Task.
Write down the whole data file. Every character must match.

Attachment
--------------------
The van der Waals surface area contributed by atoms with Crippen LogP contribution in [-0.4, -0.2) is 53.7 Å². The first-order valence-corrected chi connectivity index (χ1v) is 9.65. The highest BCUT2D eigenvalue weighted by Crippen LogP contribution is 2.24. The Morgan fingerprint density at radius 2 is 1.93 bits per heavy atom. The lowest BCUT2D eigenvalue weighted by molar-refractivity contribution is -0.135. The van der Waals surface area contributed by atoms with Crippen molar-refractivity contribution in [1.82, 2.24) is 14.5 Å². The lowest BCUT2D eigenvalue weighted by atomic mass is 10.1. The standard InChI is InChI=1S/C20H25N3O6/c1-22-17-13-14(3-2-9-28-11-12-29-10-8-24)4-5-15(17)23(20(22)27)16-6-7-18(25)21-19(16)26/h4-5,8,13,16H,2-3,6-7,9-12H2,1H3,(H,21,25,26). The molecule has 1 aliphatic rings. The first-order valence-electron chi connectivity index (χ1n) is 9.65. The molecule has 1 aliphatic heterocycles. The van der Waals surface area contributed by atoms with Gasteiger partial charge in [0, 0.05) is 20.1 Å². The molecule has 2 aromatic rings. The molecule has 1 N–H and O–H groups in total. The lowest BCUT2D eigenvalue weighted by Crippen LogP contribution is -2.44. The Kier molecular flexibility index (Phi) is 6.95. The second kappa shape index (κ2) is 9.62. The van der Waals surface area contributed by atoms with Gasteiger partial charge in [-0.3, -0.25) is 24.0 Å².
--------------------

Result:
The van der Waals surface area contributed by atoms with Crippen LogP contribution in [-0.4, -0.2) is 53.7 Å². The first-order valence-corrected chi connectivity index (χ1v) is 9.65. The highest BCUT2D eigenvalue weighted by Crippen LogP contribution is 2.24. The Morgan fingerprint density at radius 2 is 1.93 bits per heavy atom. The lowest BCUT2D eigenvalue weighted by molar-refractivity contribution is -0.135. The van der Waals surface area contributed by atoms with Crippen molar-refractivity contribution in [1.82, 2.24) is 14.5 Å². The lowest BCUT2D eigenvalue weighted by atomic mass is 10.1. The standard InChI is InChI=1S/C20H25N3O6/c1-22-17-13-14(3-2-9-28-11-12-29-10-8-24)4-5-15(17)23(20(22)27)16-6-7-18(25)21-19(16)26/h4-5,8,13,16H,2-3,6-7,9-12H2,1H3,(H,21,25,26). The molecule has 1 aliphatic rings. The first-order valence-electron chi connectivity index (χ1n) is 9.65. The molecule has 1 aliphatic heterocycles. The van der Waals surface area contributed by atoms with Gasteiger partial charge in [0, 0.05) is 20.1 Å². The molecule has 2 aromatic rings. The molecule has 1 N–H and O–H groups in total. The lowest BCUT2D eigenvalue weighted by Crippen LogP contribution is -2.44. The Kier molecular flexibility index (Phi) is 6.95. The second kappa shape index (κ2) is 9.62. The van der Waals surface area contributed by atoms with Gasteiger partial charge in [-0.3, -0.25) is 24.0 Å².